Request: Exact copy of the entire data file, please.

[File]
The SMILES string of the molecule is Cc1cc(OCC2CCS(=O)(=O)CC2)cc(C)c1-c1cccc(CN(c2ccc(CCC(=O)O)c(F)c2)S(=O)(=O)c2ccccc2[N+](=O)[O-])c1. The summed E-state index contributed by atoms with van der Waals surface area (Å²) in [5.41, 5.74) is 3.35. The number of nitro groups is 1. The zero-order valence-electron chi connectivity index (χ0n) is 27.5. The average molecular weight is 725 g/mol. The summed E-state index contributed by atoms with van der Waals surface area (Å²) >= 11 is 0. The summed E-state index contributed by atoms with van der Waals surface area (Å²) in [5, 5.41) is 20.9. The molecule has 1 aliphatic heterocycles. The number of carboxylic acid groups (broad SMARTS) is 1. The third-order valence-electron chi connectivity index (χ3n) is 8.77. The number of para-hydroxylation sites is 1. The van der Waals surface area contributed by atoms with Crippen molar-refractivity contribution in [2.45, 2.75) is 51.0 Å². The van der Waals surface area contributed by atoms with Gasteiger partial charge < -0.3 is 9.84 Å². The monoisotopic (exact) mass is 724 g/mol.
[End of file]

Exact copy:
The SMILES string of the molecule is Cc1cc(OCC2CCS(=O)(=O)CC2)cc(C)c1-c1cccc(CN(c2ccc(CCC(=O)O)c(F)c2)S(=O)(=O)c2ccccc2[N+](=O)[O-])c1. The summed E-state index contributed by atoms with van der Waals surface area (Å²) in [5.41, 5.74) is 3.35. The number of nitro groups is 1. The zero-order valence-electron chi connectivity index (χ0n) is 27.5. The average molecular weight is 725 g/mol. The summed E-state index contributed by atoms with van der Waals surface area (Å²) >= 11 is 0. The summed E-state index contributed by atoms with van der Waals surface area (Å²) in [5, 5.41) is 20.9. The molecule has 1 aliphatic heterocycles. The number of carboxylic acid groups (broad SMARTS) is 1. The third-order valence-electron chi connectivity index (χ3n) is 8.77. The number of para-hydroxylation sites is 1. The van der Waals surface area contributed by atoms with Crippen molar-refractivity contribution in [2.45, 2.75) is 51.0 Å². The van der Waals surface area contributed by atoms with Gasteiger partial charge < -0.3 is 9.84 Å². The monoisotopic (exact) mass is 724 g/mol.